A Curious Coffee Card Conundrum

Finders Keepers?

Yesterday afternoon I found a Starbucks gift card on the sidewalk not too far from a Starbucks store. My lucky day? The card looked used and was possibly dropped by a customer leaving the store in a hurry. I walked into the coffee shop but it was crowed with no available seating so I left after only a minute. I had not really decided what to do with the card at that point.

Not giving it much thought, I finished my errands and left the area. Later that evening I went to another Starbucks closer to home. This one was my regular hang-out. The barista knows me by name and even knows my regular drink and starts making it even before I speak. I pulled out the found card and clearly told him that I had found the card that day. I asked him to check to see if it was registered and to see if it had a balance. He ran the card and told me that it was registered and had a balance of over $30! Not sure of the policy, I asked him if I could use a found card if it was not registered. He said no and that it would be considered theft. He kept the card so I pulled out my old gift card (given to me by my sister for Christmas). I paid the $2.45 for my regular Americano with whipped cream and sat down.

The exchange which had just occurred got me thinking. What was the moral obligation here? Perhaps I should have turned in the card to the barista at the Starbucks which was close to where I found it. They could have run the card, read the registered name, and possibly returned it to the owner. But let's say they ran the card and it was not registered? Would they have returned it to me or kept it? Let's say I didn't tell them it was found, it was not registered, and I simply used it to make a purchase. How would they know it was not mine? Let's say it was registered, but I didn't tell them I found it. Would they know I was not the registered owner and question me? If I find a card which is not registered and is not traceable, am I allowed to keep it. Isn't that a bit like finding a quarter and just keeping it?

The problem with finding cash is that it is usually impossible to locate the person who lost it. If I find a $20 in the parking lot and blindly ask ten strangers if they lost a $20, how many would say no? What do they have to lose if they say yes? If someone says yes, how do I know they are telling the truth? What if more than one person claims the $20? It's seems like the understood protocol is that you can keep any petty cash you find on the street if no one has obviously just dropped it. But what is the upper limit for that? Obviously if you found a suitcase abandoned and it was stuffed full of hundred dollar bills than you'd have more than just a lost nickel. I think there would be a moral (and probably legal) obligation to turn the loot in to the authorities. Maybe it was cash being used in a drug deal or maybe it was stolen cash. But pocket change is ok.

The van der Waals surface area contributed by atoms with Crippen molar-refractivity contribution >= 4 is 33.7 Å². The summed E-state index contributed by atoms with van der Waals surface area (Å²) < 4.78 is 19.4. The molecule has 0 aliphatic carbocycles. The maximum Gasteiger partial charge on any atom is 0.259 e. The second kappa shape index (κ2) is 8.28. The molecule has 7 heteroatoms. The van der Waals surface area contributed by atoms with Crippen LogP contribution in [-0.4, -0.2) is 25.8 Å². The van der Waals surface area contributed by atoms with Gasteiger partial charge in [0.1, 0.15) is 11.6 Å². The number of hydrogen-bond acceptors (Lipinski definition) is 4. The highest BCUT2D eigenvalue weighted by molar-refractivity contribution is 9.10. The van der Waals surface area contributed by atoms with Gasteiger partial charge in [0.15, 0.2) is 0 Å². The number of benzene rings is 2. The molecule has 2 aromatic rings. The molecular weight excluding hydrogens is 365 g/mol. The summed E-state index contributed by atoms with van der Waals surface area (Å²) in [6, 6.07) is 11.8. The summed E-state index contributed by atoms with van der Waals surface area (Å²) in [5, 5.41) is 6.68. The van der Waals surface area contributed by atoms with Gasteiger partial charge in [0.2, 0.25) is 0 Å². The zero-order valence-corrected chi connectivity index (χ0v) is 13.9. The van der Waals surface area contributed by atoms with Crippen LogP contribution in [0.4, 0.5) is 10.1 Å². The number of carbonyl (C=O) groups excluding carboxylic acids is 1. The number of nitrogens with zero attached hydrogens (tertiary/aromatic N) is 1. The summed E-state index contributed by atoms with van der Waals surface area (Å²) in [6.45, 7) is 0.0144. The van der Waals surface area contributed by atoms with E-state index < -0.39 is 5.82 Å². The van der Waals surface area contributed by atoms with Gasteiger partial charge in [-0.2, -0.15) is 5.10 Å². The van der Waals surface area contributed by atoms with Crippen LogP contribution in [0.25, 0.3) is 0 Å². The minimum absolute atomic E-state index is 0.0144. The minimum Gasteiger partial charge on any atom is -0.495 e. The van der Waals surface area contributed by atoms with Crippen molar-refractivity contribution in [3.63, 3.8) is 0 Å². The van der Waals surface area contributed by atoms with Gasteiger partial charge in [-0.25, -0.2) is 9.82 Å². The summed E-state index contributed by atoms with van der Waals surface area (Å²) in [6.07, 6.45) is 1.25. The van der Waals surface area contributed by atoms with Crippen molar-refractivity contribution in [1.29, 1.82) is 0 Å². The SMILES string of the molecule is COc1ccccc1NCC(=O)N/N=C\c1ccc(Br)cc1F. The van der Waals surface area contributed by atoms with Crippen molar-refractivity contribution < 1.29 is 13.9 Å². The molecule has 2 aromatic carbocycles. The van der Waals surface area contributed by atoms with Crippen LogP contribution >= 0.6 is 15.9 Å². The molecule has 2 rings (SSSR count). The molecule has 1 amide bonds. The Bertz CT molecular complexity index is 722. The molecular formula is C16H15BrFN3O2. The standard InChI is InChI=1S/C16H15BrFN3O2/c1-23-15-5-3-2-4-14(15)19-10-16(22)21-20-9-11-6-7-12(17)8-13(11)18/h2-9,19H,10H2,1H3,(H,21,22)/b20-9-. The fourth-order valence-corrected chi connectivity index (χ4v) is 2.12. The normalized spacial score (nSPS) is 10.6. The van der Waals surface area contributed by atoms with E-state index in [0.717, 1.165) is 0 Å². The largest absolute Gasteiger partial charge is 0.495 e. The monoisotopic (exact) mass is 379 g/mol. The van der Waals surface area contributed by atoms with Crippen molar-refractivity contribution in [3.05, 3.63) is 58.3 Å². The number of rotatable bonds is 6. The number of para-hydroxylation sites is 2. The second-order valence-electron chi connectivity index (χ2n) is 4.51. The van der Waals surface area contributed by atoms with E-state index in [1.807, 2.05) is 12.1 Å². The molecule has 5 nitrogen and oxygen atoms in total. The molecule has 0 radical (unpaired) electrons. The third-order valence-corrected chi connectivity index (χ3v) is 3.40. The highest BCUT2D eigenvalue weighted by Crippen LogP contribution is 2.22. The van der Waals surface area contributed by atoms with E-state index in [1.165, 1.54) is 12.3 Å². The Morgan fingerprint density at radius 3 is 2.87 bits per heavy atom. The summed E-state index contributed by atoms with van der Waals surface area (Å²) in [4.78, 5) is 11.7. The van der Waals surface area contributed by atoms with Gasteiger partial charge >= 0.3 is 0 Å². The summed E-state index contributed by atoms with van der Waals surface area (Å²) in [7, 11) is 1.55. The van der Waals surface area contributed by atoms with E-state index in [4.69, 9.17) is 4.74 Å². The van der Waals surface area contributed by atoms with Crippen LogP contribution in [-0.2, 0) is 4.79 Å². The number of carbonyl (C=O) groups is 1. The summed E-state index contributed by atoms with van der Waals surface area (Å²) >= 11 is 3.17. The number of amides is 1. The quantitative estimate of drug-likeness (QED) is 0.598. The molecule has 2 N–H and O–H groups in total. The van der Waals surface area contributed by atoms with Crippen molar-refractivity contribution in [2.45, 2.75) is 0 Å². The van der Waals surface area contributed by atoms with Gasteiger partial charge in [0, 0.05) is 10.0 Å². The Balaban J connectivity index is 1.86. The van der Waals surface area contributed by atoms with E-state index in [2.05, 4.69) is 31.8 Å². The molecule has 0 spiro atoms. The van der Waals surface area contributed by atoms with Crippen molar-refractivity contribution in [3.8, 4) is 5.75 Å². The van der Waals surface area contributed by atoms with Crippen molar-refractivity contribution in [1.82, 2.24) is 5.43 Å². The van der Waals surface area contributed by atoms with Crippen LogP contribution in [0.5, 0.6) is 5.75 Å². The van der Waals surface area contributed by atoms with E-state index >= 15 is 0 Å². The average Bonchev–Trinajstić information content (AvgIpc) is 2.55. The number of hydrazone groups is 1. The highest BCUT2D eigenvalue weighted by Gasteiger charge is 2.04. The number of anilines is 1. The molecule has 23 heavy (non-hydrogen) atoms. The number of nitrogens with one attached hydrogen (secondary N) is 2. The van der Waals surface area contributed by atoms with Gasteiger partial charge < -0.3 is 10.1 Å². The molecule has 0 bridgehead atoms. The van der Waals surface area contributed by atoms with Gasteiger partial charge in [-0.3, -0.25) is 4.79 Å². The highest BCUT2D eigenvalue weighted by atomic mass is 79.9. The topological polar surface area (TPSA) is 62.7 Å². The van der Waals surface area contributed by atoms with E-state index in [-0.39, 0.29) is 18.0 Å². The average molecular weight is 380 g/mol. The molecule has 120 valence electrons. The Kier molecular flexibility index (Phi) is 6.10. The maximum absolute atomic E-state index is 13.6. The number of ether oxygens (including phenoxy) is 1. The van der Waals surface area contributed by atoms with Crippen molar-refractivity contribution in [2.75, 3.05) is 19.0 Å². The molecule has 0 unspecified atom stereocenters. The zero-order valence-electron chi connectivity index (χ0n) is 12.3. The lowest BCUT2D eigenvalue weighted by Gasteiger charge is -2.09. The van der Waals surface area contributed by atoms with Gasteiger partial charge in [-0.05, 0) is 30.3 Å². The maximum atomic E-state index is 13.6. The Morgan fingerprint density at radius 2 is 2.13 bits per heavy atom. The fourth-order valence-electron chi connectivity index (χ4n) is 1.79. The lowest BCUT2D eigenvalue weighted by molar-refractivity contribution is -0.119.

I would consider an unregistered gift card to be like dropped change. If no one obviously just dropped it and there is no way to easily locate the owner (because it's a bit like trying to find the owner of an unmarked $20), then the "finder's keeper's" rule should prevail.

PDXBuys

What would you do?

If you found an obviously lost gift card and it was unregistered what would you do?

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Comments 5 comments

rachellrobinson profile image

rachellrobinson 5 years ago from Southwest Missouri

I don't know about Starbucks, but at Wal-Mart, unregistered cards have a zero balance, and so trying to use one that was unregisted and claiming that it's yours and it has money on it would be stealing. But then, that is Wal-Mart. I don't know how the Starbucks cards work, if they have money on them when they are unregistered or not. I would like unregisted meant that they weren't paid for.


PDXBuys profile image

PDXBuys 5 years ago from Oregon Author

I had to edit this post and change the quiz to a poll. I didn't mean to set it up as a quiz... Sorry.

Additional information: Starbucks cards can be purchased and used without registering them. Registration is optional and is only required for the rewards program.


rachellrobinson profile image

rachellrobinson 5 years ago from Southwest Missouri

Thank you for clearing that up.


Nell Rose profile image

Nell Rose 5 years ago from England

Hi, what I want to know is, what happened to it? bet the man you gave it to kept it! we had a similar thing happen to us, my friend found a broken watch covered in dirt and mud, on a side road, brought it home and kept it in the drawer for a week, she makes ear rings etc, thought the links would come in handy, she happened to mention it down the town to someone, and at the same time I realised that it was worth something, so sold it! she then went to the police and said it was hers? it took three months of court cases, until I said to the solicitor, has she got proof its hers, he looked at me in bewilderment! they forgot to ask her for proof! turns out she lied and the case was dropped! ho hum!


That Grrl profile image

That Grrl 4 years ago from Barrie, Ontario, Canada

If the owner could not be tracked down by registration then I'd consider it found cash and spend it. Someone may as well use it.

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